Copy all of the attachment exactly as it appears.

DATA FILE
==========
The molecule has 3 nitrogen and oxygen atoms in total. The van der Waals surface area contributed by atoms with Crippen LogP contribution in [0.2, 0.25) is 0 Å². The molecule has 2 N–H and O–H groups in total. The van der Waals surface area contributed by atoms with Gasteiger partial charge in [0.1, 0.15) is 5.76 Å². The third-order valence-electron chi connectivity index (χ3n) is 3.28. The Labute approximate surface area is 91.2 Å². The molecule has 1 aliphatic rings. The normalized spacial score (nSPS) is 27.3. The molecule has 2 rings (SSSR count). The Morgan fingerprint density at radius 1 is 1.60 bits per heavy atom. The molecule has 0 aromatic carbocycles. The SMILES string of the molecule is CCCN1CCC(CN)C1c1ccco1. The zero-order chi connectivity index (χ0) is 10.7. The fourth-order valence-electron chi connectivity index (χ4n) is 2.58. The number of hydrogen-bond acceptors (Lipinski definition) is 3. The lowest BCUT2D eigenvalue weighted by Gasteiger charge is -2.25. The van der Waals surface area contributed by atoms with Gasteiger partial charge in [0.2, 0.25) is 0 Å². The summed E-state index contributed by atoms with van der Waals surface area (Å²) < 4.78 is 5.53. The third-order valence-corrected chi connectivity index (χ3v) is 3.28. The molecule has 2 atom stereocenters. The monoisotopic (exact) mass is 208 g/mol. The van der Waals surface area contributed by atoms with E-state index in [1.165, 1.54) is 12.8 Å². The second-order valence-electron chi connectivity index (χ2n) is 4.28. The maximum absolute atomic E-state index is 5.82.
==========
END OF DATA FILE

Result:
The molecule has 3 nitrogen and oxygen atoms in total. The van der Waals surface area contributed by atoms with Crippen LogP contribution in [0.2, 0.25) is 0 Å². The molecule has 2 N–H and O–H groups in total. The van der Waals surface area contributed by atoms with Gasteiger partial charge in [0.1, 0.15) is 5.76 Å². The third-order valence-electron chi connectivity index (χ3n) is 3.28. The Labute approximate surface area is 91.2 Å². The molecule has 1 aliphatic rings. The normalized spacial score (nSPS) is 27.3. The molecule has 2 rings (SSSR count). The Morgan fingerprint density at radius 1 is 1.60 bits per heavy atom. The molecule has 0 aromatic carbocycles. The SMILES string of the molecule is CCCN1CCC(CN)C1c1ccco1. The zero-order chi connectivity index (χ0) is 10.7. The fourth-order valence-electron chi connectivity index (χ4n) is 2.58. The number of hydrogen-bond acceptors (Lipinski definition) is 3. The lowest BCUT2D eigenvalue weighted by Gasteiger charge is -2.25. The van der Waals surface area contributed by atoms with Gasteiger partial charge in [0.2, 0.25) is 0 Å². The summed E-state index contributed by atoms with van der Waals surface area (Å²) < 4.78 is 5.53. The third-order valence-corrected chi connectivity index (χ3v) is 3.28. The molecule has 2 atom stereocenters. The monoisotopic (exact) mass is 208 g/mol. The van der Waals surface area contributed by atoms with E-state index in [1.165, 1.54) is 12.8 Å². The second-order valence-electron chi connectivity index (χ2n) is 4.28. The maximum absolute atomic E-state index is 5.82.